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The Exposition:

A while ago I won a giveaway that was hosted for a Waldmann Pocket fountain pen. The giveaway asked folks to not only request a chance to win, but to also post the reasons why they felt that they needed the pen. I have to admit that I almost walked away from the competition without having even tried. I didn't really have any good reasons for why I NEEDED the pen, but I was quite taken with the little guy, so I decided to try something just a little bit different.

I am a professional story teller (yes, I know that my grammar leaves something to be desired, but that's what writing resources, advanced word processing programs, and editors are for). Most often the stories that I am able to tell are nonfiction, but every once in a while I get to tell folks a story that originates from my imagination rather than from real life. I'm always happiest when I am writing something imaginary, but family life, deadlines, and general laziness really eat into the amount of time that I can dedicate to something that will not result in a pay check. After browsing several times through the entries for the aforementioned giveaway, my longing to create some fiction bit me in the face and would not let go. I bribed my 6 year old daughter with animated princesses on Netflix, put my 2 month old son in his chair and rocked him with one foot, while using the remainder of my resources to quickly create a story worthy of a fountain pen (time is a factor when trying to do something that does not involve being a clown for your small children).

When creating a story for a forum post there are two factors that you must employ: brevity and sneakiness. The story must be brief (or else people will not read it), and it must not at first appear to be a story. For whatever reason stories tend to get ignored or overlooked in forums, so it is best to draw the reader in before they realize that they are reading a story and not some helpful hint, tip, or anecdote. These factors combined with a time constraint (and my son's sudden burst of crying as I began the very start of my editing process) resulted in a less than polished piece of fiction. In spite of its many faults my entry was unique and interesting enough to get an immediate positive reaction. The other folks involved liked it, the host liked it, and as a result I was awarded the pen.

Here is the post with my entry: https://www.reddit.com/r/fountainpens/comments/4g49kn/spring_giveaway/

Now that you have the backstory, and without further ado here is my review of the Waldmann Pocket fountain pen:


Yesterday a package arrived on my doorstep. This package was sent to me all the way from Portugal, but as the tracking for it did not transfer over to the USPS, I was not really sure when it would arrive. Needless to say, I was quite surprised when the postal worker had me sign for it. Inside of this unassuming brown wrapping was my eagerly awaited Waldmann Pocket fountain pen! I have been playing with this little pen pretty much non-stop since that point, and now have some initial impressions to impart. For those of you who do not know, Waldmann is a company that is virtually unheard of over here in the United States. I was quite curious to learn more about this company, so I did some research while waiting for the pen to arrive. There wasn't much information available, but from what little I have learned, the pens are really only sold in jewelry stores, executive gift stores, and a few high end pen shops. Add to this the fact that Waldmann pens are made of sterling silver, and you have a bunch of fairly expensive pens that are mostly bought to look nice in a breast pocket, and are only used when something needs to be signed. This is entirely too bad, and is a fate that no pen should have to suffer. The few reviews that I could find of Waldmann pens, and my limited experience with the brand show me that Waldmann pens are well made, nice looking pens that should receive way more exposure than they currently enjoy.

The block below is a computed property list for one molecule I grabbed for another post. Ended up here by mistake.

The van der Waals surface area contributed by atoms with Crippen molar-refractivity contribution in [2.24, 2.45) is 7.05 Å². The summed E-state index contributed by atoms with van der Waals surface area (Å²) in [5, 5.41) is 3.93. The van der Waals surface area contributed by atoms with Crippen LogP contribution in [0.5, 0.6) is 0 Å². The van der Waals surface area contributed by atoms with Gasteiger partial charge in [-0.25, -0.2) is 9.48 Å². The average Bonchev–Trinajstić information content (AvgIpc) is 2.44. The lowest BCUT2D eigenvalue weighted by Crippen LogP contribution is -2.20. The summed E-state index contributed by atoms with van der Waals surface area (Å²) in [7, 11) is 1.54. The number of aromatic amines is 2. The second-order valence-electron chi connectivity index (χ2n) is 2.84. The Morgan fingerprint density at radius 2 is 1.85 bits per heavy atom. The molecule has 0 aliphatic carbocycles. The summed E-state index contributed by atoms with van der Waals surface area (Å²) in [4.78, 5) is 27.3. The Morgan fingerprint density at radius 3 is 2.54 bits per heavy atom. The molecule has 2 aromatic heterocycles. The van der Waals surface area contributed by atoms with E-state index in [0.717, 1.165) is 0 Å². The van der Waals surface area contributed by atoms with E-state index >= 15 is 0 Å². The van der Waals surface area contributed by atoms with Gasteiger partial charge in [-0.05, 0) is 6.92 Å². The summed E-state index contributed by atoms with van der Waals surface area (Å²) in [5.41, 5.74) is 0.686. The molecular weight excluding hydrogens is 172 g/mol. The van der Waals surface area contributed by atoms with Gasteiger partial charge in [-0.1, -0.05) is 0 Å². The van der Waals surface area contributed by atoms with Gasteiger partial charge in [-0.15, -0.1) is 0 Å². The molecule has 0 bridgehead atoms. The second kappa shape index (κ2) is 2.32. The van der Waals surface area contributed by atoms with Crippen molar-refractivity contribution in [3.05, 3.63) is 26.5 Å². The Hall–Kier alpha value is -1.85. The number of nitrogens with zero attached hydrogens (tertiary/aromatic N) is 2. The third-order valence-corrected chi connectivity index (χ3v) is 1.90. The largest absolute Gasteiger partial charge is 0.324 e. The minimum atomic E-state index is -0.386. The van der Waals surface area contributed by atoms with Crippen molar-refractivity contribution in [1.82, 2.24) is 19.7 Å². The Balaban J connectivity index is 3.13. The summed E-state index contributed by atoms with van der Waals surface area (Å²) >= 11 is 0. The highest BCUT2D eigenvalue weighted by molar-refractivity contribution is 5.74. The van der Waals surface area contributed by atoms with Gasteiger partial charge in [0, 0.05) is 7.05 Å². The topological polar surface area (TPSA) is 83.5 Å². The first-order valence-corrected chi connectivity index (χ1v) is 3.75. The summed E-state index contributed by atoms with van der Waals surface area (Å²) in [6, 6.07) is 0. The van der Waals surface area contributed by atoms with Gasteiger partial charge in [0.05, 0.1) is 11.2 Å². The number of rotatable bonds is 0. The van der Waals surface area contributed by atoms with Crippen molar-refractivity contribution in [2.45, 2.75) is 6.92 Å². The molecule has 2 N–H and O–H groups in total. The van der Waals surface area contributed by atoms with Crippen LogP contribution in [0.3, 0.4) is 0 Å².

I rarely care about pen boxes, but the Waldmann Pocket fountain pen came in the most amazing pen box that it has ever been my pleasure to open. The box is incredibly sturdy, made of padded leather and silver, and it smells and feels wonderful. It has a nice amount of heft to it and opens and closes with a genuine feel of security. The pen is absolutely dwarfed by the box, but it’s such a cool box! Inside, besides the pen is a polishing cloth, several cartridges, and a warranty card.